As Illinois Gov. J.B. Pritzker continues the push for Illinois to join ten other U.S. states in legalizing recreational marijuana, Illinois State University criminal justice professor Ralph Weisheit believes legalizing pot might take longer than some may anticipate.
“It will be delayed because even people who agree with the idea of legalizing may have differences among others who want to legalize when it comes to the details,” Weisheit said. “For example, are you going to have edibles with a certain level of THC which you can’t sell as an edible? Is there some amount that you cannot store in your house?”
A majority of states that have legalized recreational marijuana have a law which forbids public consumption.
“Well, what about places comparable to a hookah bar such as a marijuana bar? Would that be considered public consumption? In some states it is and in others it is not,” he said.
“The state can make a law but in pretty much in every jurisdiction where they’ve legalized recreational use, they’ve allowed those areas to make their own rules.”
Marijuana is currently considered a Schedule 1 drug under the Federal Controlled Substance Act of 1970. Even if the marijuana was legalized for recreational use, it will still be illegal to be under the influence or smoke on ISU’s campus since the university receives federal funding.
“Any college that receives federal funds would be foolish to allow it and would risk losing that federal funding. Now in reality it’s not likely those funds would be taken away but the fact that it’s a reality should make universities think twice,” Weisheit said.
He continued to say that whatever law comes into place will be initially based off of existing medical marijuana cultivation and distribution that is allowed.
“The question is what is going to be the rules about growing operations and retail operations in terms of things such as what does it cost to set up a retail operation in terms of fees you have to pay to the state.”
A report published by the nonprofit Illinois Economic Policy Institute stated Illinois could generate $500 billion in tax revenues, create more than 23,000 jobs and bump the state’s economy by $1 billion a year.
“That is going to a big issue because for medical, these companies have had to put up millions of dollars. They’re not going to be happy allowing people to come in with just a minor investment,” Weisheit said.
Weisheit added he believes there are three reasons that it will be legalized recreationally in Illinois.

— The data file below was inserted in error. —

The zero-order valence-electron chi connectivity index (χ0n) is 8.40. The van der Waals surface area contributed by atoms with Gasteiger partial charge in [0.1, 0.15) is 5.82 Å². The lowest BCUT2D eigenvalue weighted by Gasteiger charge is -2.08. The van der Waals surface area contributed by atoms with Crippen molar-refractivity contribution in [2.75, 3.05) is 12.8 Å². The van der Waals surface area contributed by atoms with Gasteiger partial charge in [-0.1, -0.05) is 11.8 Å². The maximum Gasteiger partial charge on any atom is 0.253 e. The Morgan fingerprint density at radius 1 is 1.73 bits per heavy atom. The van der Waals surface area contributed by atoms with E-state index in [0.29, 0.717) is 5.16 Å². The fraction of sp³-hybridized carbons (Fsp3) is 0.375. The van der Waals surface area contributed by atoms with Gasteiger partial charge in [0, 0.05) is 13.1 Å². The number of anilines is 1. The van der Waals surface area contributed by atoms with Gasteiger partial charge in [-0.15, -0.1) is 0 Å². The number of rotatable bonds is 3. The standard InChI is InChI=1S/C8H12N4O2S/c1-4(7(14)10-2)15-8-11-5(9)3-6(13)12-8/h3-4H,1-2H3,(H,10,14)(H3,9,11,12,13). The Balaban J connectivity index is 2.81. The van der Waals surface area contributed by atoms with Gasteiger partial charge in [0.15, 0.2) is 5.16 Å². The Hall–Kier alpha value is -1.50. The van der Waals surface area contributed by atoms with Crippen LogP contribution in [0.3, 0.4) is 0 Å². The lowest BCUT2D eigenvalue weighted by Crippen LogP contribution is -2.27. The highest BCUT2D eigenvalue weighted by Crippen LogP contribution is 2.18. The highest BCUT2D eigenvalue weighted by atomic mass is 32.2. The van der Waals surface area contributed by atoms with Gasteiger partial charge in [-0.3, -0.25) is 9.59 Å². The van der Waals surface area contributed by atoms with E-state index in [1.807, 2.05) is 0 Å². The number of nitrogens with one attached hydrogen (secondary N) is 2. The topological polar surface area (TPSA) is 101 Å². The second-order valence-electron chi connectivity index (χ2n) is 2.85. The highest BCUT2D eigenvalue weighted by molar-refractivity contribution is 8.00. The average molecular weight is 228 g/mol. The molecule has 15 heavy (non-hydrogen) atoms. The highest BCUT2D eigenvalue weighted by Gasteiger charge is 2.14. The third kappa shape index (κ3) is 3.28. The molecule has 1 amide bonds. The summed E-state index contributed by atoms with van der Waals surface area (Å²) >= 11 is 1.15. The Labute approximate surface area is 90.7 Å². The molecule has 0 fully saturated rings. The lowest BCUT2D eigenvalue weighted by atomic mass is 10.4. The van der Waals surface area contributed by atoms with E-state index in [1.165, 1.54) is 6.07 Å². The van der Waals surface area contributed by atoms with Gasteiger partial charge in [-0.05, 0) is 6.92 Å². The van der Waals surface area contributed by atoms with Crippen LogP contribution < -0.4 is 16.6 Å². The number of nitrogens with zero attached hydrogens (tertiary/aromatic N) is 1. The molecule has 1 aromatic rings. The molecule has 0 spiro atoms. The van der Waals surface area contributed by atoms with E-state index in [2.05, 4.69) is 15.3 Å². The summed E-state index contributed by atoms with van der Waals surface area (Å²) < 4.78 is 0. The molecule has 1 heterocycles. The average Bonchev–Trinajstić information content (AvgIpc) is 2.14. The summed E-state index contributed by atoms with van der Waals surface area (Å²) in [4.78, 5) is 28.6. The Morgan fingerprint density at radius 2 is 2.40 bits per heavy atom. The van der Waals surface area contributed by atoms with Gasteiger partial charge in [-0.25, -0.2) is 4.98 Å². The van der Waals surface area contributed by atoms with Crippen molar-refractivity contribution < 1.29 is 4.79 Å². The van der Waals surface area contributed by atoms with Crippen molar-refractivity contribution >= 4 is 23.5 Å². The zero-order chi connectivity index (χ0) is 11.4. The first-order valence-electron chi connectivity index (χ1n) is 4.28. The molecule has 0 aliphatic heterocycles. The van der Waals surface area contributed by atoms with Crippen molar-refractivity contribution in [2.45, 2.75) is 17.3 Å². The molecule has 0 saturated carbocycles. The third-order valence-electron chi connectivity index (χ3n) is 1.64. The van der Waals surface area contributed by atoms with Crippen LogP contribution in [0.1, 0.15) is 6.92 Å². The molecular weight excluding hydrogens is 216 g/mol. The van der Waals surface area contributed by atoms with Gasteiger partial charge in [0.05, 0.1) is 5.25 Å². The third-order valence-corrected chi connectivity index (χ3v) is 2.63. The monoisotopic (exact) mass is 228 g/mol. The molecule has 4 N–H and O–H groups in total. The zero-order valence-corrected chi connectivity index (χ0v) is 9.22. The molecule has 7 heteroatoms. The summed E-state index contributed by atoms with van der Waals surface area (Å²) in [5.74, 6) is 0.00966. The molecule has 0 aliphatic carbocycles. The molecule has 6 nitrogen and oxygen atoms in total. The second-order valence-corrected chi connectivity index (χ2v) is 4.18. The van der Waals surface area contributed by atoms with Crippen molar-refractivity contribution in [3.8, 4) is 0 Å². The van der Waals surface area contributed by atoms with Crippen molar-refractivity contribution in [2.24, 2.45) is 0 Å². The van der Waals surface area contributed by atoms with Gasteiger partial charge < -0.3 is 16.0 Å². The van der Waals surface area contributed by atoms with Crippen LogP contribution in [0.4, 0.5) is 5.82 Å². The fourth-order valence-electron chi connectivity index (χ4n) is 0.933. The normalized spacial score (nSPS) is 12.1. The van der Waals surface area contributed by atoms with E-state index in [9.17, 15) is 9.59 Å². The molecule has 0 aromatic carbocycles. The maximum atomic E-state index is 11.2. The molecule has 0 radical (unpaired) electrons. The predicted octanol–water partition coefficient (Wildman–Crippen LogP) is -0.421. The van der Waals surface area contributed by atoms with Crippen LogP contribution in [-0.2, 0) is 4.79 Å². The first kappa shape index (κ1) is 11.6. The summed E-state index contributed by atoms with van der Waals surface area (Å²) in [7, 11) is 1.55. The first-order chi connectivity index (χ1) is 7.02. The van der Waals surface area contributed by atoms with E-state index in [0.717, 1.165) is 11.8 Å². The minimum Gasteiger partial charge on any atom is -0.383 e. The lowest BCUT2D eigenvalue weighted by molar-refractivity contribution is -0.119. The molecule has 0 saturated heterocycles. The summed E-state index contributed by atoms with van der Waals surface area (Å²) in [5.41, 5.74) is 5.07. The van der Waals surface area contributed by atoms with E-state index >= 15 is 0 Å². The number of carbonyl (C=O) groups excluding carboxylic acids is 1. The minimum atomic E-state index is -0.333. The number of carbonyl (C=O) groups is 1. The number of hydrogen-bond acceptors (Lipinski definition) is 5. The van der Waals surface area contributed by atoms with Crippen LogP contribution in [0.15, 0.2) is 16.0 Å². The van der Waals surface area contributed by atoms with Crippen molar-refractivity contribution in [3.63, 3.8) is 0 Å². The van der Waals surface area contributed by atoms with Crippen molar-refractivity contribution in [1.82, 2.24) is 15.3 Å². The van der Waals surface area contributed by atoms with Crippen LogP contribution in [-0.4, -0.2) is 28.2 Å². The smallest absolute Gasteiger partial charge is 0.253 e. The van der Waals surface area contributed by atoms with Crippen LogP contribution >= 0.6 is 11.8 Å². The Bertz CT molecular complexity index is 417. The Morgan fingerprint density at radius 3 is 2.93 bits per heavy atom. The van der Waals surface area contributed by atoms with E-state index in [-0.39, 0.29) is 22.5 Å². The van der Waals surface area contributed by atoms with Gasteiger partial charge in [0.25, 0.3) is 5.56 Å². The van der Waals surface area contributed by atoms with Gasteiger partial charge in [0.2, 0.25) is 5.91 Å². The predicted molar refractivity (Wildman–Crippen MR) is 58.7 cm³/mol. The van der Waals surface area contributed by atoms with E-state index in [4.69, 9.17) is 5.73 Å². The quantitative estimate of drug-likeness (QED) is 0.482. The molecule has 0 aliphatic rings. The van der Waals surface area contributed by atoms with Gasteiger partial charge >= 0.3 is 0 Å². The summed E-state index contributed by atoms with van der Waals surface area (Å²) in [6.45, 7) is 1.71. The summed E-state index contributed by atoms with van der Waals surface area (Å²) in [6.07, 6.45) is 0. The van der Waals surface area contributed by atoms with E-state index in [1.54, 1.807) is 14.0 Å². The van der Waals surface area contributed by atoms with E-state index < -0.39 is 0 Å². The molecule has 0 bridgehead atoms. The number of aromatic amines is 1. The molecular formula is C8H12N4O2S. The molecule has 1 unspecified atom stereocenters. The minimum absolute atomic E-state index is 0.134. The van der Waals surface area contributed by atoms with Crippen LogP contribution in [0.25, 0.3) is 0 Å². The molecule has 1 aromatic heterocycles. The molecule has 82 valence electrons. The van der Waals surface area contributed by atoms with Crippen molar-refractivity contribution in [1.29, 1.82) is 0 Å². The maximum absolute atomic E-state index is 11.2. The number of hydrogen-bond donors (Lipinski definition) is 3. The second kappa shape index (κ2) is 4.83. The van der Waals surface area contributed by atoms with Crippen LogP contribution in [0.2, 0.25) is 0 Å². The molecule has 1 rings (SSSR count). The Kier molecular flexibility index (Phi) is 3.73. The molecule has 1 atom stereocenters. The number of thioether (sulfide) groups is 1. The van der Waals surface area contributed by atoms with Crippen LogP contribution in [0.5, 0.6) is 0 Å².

“I think it’s going to happen because for one, a majority of residents of Illinois want it to happen and secondly, there’s a financial incentive for the state to draw in money,” he said.
According to a study conducted by the Colorado cannabis consulting firm Freedman & Koski, the Illinois marijuana market could be between $1.69 billion and $2.58 billion.
“I also think there are going to be some people who support it because if you buy marijuana on an illegal market, you don’t know what it’s been contaminated with,” Weisheit said.
Weisheit added he doesn’t believe it will have a large impact on criminal activity but rather the number of people arrested for possession of cannabis.
“There are other questions being raised by people who vote on this, [the lawmakers] what kind of breaks do we give people who have already been convicted, do we wipe their records clear and if so, is it only for people arrested for certain amounts?” he said. “These are the kinds of details that are going to be hashed out.
“The member of the Senate and member of the House in Illinois who are going to be proposing that bill said they’d like to see it take effect by the calendar year,” he said.
“I’d be surprised if things moved that quickly. I think the law might be passed but you have to realize that once the law is passed, marijuana will not be immediately available. Now you have to have the rules laid out for growing operations, retail operations and I think it will take a while to get those rules laid out,” Weisheit added.
A recent poll by the Pew Research Center found that 62 percent of Americans, including 74 percent of millennials said they supported legalizing marijuana.